Safe rates of seed-placed nitrogen

May 18, 2011 - Issue 8

Putting down seed and all fertilizer in one pass is common practice on the Prairies. An effective method is to place some phosphate either with the seed or in a sideband in close proximity to the seed row, while placing the balance of the phosphate and the more mobile nitrogen and sulphur in a band further from the seed. Not all growers are set up with drills that can do this, so growers have to find some compromise between equipment cost, timeliness of the seeding operation, and seed safety.

Seed safety becomes a factor when growers put fertilizer, especially nitrogen fertilizer, in the seed row.

Canola is more sensitive to seed-placed fertilizer than other larger seeded crops. Salts in nitrogen, sulphur and potassium fertilizers can desiccate canola seed. Ammonia toxicity from nitrogen in fertilizer also damages canola seedlings. Placing high rates of these fertilizers in the seed row often leads to serious damage or death for canola seeds or seedlings.

Phosphate has a lower salt effect than other nutrients, but common phosphate fertilizers are combined with ammonium, which puts a limit on safe rates of seed-placed phosphate product. For canola, safe rates of seed-placed phosphate are 20 to 25 pounds of actual phosphate per acre (40 to 50 pounds of 11-52-0) when using 1” knifes on 7”-9” rows.

Nitrogen presents the greatest risk for two reasons: (1) It can damage canola two ways — through ammonia toxicity and through the salt effect. (2) Application rates are much higher for nitrogen than for other nutrients.

Important notes about the table: (1) These guidelines are approximate safe rates of urea with the seed if seedbed soil moisture is good to excellent. Safe rates will be lower if soil moisture is lower. (2) All rates are in pounds of actual N per acre. Divide by 0.46 to get pounds of urea (46-0-0) per acre. (3) When selecting seed placed nitrogen rates, note that the rates in Table 1 are IN ADDITION to the rates seed-placed MAP (11-51-0 or 12-52-0). MAP is usually safe at rates below 40 lb./ac. of product, or 20 lb./ac. of actual phosphate. Some growers also use diammonium phosphate (DAP) for starter phosphorus, but this form has a higher nitrogen component. Safe seed-placed rates for DAP will be slightly lower than for MAP. (4) The numbers in brackets are safe rates for Manitoba. The first number is for the rest of the Prairies. This suggests that there is a line at the Manitoba border where canola suddenly becomes more sensitive. Of course this is not true. This distinction is based on the general rule that some Manitoba soils tend to be higher in pH and higher in free lime than other Prairie soils, which can aggravate seed-placed fertilizer toxicity. But average pH in Manitoba is not much different from many other regions of the Prairies.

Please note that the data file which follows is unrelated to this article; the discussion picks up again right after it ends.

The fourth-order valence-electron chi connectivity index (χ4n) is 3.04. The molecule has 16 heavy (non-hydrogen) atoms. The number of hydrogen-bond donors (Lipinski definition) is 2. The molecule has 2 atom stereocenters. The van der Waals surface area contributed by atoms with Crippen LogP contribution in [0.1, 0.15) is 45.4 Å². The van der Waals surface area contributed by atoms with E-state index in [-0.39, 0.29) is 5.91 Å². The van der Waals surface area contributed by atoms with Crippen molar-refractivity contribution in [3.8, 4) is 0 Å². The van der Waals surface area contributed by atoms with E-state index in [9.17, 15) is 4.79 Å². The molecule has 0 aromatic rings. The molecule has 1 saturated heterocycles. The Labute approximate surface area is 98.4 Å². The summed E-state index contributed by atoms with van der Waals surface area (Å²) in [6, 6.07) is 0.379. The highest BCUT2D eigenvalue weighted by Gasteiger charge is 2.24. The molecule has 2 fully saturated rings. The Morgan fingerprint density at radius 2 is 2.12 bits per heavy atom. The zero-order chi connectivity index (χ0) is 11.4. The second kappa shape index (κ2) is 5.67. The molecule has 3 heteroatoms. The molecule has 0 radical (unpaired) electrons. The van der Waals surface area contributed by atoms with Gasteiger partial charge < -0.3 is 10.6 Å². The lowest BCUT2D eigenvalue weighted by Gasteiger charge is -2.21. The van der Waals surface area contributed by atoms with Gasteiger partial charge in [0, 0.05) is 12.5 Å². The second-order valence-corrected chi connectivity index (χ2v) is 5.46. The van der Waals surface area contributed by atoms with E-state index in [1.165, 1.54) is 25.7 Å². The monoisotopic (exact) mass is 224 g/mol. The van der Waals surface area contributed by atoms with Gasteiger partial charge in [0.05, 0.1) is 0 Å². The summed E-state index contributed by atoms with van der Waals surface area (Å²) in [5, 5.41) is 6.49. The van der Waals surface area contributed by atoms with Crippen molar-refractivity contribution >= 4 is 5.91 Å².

Factors that influence safe rates of seed-placed nitrogen for canola

Table 1 provides guidelines for seed-placed nitrogen. The table considers various factors that influence safe rates:

  1. Seedbed moisture conditions
  2. Soil type
  3. Row-width utilization
  4. Nitrogen source

1. Seedbed moisture conditions